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'Big Joe' Williams
*'Big Joe' Williams was born on this date in 1903. He was a Black Delta blues guitarist, singer, and songwriter.
Born in Oktibbeha County, a few miles west of Crawford, Mississippi, Joseph Lee' Big Joe' Williams began wandering across the United States busking and playing in stores, bars, alleys, and work camps as a youth. In the early 1920s, he worked in the Rabbit Foot Minstrels revue. He recorded with the Birmingham Jug Band in 1930 for Okeh Records. During the early 1930s, a young Muddy Waters accompanied Williams on his travels through the Mississippi Delta. In 1934, he was in St. Louis, Missouri, where he met the record producer Lester Melrose, who signed him to Bluebird Records in 1935.
Williams stayed with Bluebird for ten years, recording such blues hits as "Baby, Please Don't Go" (1935) and "Crawlin' King Snake" (1941). He also recorded with other blues singers, including Sonny Boy Williamson, Robert Nighthawk, and Peetie Wheatstraw. Williams remained a noted blues artist in the 1950s and 1960s. He became a regular on the concert and coffeehouse circuits, touring Europe and Japan in the late 1960s and early 1970s and performing at major U.S. music festivals.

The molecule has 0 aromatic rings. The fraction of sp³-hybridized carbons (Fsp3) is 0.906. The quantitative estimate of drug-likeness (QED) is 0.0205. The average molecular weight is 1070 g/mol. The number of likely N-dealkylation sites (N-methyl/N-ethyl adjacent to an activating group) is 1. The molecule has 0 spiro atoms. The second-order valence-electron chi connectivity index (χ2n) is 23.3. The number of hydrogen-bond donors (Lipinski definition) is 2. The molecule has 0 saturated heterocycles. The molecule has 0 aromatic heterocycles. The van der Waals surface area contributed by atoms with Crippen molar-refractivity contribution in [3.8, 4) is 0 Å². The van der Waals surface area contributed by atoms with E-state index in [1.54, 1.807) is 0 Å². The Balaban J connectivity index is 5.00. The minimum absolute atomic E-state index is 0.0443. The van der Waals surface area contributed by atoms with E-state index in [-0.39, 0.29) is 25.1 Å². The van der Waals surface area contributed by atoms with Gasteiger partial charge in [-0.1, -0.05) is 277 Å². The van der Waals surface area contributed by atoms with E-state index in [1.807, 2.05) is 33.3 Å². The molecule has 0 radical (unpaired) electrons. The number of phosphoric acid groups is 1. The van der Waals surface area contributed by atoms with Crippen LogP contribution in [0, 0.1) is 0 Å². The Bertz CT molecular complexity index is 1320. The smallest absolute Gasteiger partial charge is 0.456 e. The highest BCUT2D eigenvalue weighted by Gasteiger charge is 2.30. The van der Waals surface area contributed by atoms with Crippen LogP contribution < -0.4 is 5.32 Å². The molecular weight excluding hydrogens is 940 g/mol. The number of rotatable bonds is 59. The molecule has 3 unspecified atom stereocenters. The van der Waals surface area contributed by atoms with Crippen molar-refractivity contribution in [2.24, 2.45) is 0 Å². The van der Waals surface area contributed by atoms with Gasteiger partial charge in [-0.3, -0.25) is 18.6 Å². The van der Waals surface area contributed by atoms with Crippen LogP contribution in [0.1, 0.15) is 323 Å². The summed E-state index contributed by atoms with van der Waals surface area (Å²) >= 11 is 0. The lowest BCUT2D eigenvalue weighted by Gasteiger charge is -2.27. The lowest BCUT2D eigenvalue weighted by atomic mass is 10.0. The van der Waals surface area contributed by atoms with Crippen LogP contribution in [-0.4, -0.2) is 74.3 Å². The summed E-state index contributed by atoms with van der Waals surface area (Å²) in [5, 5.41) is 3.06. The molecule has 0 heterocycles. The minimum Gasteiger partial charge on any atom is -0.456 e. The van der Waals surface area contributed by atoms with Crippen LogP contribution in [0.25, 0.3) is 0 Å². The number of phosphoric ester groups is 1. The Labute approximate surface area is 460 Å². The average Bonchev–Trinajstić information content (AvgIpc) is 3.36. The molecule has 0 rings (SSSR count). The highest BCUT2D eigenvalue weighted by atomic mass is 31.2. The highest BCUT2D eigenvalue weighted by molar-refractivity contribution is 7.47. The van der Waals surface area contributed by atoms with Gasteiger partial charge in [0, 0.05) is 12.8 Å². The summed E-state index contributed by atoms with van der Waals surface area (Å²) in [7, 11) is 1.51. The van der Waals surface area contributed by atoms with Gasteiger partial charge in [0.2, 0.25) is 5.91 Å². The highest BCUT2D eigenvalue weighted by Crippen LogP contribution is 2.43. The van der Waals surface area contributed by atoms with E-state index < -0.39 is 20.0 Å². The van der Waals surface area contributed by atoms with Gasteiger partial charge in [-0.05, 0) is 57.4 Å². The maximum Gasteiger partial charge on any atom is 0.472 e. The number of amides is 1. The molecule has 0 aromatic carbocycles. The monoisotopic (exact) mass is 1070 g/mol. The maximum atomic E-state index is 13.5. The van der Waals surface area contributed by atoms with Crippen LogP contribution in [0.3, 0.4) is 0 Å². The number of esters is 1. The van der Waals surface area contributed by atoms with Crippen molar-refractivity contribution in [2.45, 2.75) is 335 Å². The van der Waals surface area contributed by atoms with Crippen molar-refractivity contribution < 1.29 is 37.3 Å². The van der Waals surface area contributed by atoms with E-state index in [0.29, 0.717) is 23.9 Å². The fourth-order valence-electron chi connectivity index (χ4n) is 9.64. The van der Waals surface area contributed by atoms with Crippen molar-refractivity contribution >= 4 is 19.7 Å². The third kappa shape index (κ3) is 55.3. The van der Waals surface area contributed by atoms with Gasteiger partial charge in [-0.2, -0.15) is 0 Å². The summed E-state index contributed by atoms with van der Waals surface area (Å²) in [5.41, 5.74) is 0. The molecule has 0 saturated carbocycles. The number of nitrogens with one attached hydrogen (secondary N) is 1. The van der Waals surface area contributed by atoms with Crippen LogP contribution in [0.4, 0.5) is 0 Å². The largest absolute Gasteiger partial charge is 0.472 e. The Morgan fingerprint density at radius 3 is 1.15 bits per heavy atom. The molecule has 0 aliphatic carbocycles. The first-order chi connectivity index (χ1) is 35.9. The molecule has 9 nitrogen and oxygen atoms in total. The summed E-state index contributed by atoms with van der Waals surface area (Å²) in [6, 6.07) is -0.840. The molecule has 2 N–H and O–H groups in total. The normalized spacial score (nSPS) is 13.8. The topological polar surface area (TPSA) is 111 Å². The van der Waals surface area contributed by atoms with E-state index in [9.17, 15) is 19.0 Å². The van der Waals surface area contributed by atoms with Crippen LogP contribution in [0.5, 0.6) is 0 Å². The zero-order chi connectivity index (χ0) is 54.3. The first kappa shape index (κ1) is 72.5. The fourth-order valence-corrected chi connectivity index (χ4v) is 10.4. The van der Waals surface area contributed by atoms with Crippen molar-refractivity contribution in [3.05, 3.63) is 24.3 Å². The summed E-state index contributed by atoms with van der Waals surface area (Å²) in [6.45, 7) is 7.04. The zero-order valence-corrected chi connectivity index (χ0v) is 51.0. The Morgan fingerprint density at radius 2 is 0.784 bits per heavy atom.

He also influenced a young Bob Dylan during the early Sixties. Williams and Dylan also recorded several duets in 1962 for Victoria Spivey's label, Spivey Records. 'Big Joe' Williams died December 17, 1982, in Macon, Mississippi. His grave is in a private cemetery near the Lowndes County line outside Crawford. He entered the Blues Hall of Fame on October 4, 1992. In 2003, Williams was honored with a marker on the Mississippi Blues Trail in Crawford.
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